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Primary - Student Parent Handbook 2018 - 19

Secondary - Student Parent Handbook 2018 - 19

Class of 2021 Diploma Programme Student and Parent Handbook

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2017.09 LIS NEWS

2017.11 LIS NEWS

2017.11.12 LIS NEWS

2018.01 LIS NEWS

2018.02 LIS NEWS

2018.03.04 LIS NEWS

2018.04.05 LIS NEWS

2018.06 LIS NEWS

2018.08 LIS NEWS

2018.09 LIS NEWS

2018.10 LIS NEWS

2018.11.12 LIS NEWS

  • Learning thrives when positive, respectful relationships exist in an inclusive environment.
    Learning thrives when positive, respectful relationships exist in an inclusive environment.
    The LIS Primary Section runs a Reading Volunteer Programme to assist the development of Reading in our Year 1, 2, 3 and Portuguese A classes. Our Reading Volunteers help in classes during the day by listening to the children read and enable the students to gain further practice of this important skill. Feedback from students, parents and our teachers has been very positive, as parents enjoy the interaction with the children, and the children love to share their reading skills with our volunteers. Thank you Reading Volunteers!
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  • A strong community is built on inclusion, participation, communication, kindness and mutual respect.
    A strong community is built on inclusion, participation, communication, kindness and mutual respect.
    Luanda International School celebrated Angolan Independence Day on 10 November 2017. The celebration assembly was a real endorsement of our school mission and commitment to play a greater role here in Angola. This was further acknowledged and amplified by our special guest, Mr. Toty, who spoke of “building bridges” between the school and its community. Mr. Toty was deeply impressed by the school and its commitment to many things including student leadership – it is central to our identity and a real gift to treasure, nurture and respect.
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  • A strong community is built on inclusion, participation, communication, kindness and mutual respect.
    A strong community is built on inclusion, participation, communication, kindness and mutual respect.
    Thank you to all families who came along to support this year's International Day celebrations held on Saturday, 07 October 2017. The fun, festivities and tasty food ensured that everyone had a great family day out. People were happy, festive and proud to share a sense of their culture and identity. Our mission statement highlights that we are a diverse group of learners. We are extremely grateful to the LIS community who supported an international booth or volunteered their time. A special thank you to our PTA members who helped to plan and coordinate such a successful school community event.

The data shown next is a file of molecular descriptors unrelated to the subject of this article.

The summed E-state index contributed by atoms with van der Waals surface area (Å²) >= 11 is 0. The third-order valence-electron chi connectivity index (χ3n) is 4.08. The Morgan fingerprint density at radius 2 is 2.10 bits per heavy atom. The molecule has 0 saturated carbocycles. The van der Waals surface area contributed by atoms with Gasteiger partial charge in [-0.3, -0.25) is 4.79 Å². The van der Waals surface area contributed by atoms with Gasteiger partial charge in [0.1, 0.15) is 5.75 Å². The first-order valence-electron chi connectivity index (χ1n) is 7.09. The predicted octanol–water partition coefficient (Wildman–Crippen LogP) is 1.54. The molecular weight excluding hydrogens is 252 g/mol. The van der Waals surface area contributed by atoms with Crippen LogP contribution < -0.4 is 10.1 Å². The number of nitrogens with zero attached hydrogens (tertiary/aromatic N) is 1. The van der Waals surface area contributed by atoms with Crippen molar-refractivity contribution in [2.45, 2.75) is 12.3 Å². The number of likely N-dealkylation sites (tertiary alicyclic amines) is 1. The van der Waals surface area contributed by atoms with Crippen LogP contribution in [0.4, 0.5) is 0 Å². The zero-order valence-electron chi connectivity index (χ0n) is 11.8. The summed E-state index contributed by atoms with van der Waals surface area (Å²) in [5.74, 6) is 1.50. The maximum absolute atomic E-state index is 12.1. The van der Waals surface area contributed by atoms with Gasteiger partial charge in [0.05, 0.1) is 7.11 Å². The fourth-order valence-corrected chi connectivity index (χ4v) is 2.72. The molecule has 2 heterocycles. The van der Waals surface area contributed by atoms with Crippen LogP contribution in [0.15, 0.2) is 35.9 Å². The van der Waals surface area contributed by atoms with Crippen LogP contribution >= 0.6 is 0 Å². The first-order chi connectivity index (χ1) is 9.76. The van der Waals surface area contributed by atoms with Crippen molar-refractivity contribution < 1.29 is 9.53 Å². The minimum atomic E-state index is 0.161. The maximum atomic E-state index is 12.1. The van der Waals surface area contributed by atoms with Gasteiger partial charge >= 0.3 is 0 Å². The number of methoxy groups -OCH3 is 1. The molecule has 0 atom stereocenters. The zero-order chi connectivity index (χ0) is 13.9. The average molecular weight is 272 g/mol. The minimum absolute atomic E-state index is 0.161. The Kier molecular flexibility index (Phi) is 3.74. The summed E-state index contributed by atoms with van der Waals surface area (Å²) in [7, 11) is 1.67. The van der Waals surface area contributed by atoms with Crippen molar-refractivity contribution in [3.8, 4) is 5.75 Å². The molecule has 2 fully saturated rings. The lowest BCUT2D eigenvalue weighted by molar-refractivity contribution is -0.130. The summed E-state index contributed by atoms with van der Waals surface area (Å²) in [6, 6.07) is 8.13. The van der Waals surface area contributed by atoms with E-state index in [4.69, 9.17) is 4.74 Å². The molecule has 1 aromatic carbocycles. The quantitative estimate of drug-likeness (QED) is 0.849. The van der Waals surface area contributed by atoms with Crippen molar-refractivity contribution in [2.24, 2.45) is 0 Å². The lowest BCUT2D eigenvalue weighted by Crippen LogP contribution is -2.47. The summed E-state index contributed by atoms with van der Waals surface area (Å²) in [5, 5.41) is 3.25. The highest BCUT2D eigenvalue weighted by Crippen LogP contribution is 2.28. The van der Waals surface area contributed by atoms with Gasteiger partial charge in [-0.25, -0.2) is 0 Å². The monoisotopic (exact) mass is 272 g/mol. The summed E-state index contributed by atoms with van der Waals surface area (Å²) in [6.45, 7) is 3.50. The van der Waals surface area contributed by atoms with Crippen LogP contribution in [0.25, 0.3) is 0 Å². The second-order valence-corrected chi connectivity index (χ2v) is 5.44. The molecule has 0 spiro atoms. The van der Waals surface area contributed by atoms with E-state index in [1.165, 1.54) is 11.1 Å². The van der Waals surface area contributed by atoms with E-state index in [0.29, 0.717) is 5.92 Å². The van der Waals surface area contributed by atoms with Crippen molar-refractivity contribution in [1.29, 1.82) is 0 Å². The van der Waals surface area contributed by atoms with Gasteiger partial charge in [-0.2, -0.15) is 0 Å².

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  • Respect for ourselves and others, our environment, and our cultural contexts guides our thoughts, actions and relationships.
    Respect for ourselves and others, our environment, and our cultural contexts guides our thoughts, actions and relationships.
    George’s journey from Angola to the Republic of Congo did not have a happy beginning.  George, a chimpanzee, was stolen from his forest home and family for the illegal pet trade.  Thankfully, he was found by Dr. Cristina of Casa dos Animais. He became part of the LIS community and was cared for by Ms. Dalene in the LIS Accounting Department.  Funds raised by LIS students in Year 6 paid for George’s travel cage, flight and customs cost to transport him to the Tchimpounga Chimpanzee Rehabilitation Center in the Republic of Congo.  Today, George is being looked after in a safe place by a professional caretaker, with whom he shares a close bond. In the future, George will be integrated with other chimpanzees of similar ages.  Over time, he will gain friends and become an important part of the group. This is a happy ending for George and his friends at LIS.
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  • Learning cognitive, creative, physical, social and emotional skills are fundamental for a balanced learning experience.
    Learning cognitive, creative, physical, social and emotional skills are fundamental for a balanced learning experience.
    Every week ELC teachers take it in turns to plan for outdoor provocations with different purposes in mind, in order to elicit thinking and the development of particular skills. Ms. Che’te placed floats with varied shapes and colours for the children to play with and interestingly the children organised them into trampolines. Children experimented with different motions such as hopping, jumping and skipping from one float to the other. While some students made connections between how the floats felt (i.e. ‘it’s wobbly’; EAL learners were seen squatting and uttering ‘rabbit’ to express their experience and understanding) other students made links to the colours and shapes of the floats (i.e. ‘they look like rainbows’ or ‘they are triangles’). All in all, this provocation promoted the development of students’ self-management skills such as gross-motor and spatial awareness – invaluable skills for the growth and development of our students in early childhood.
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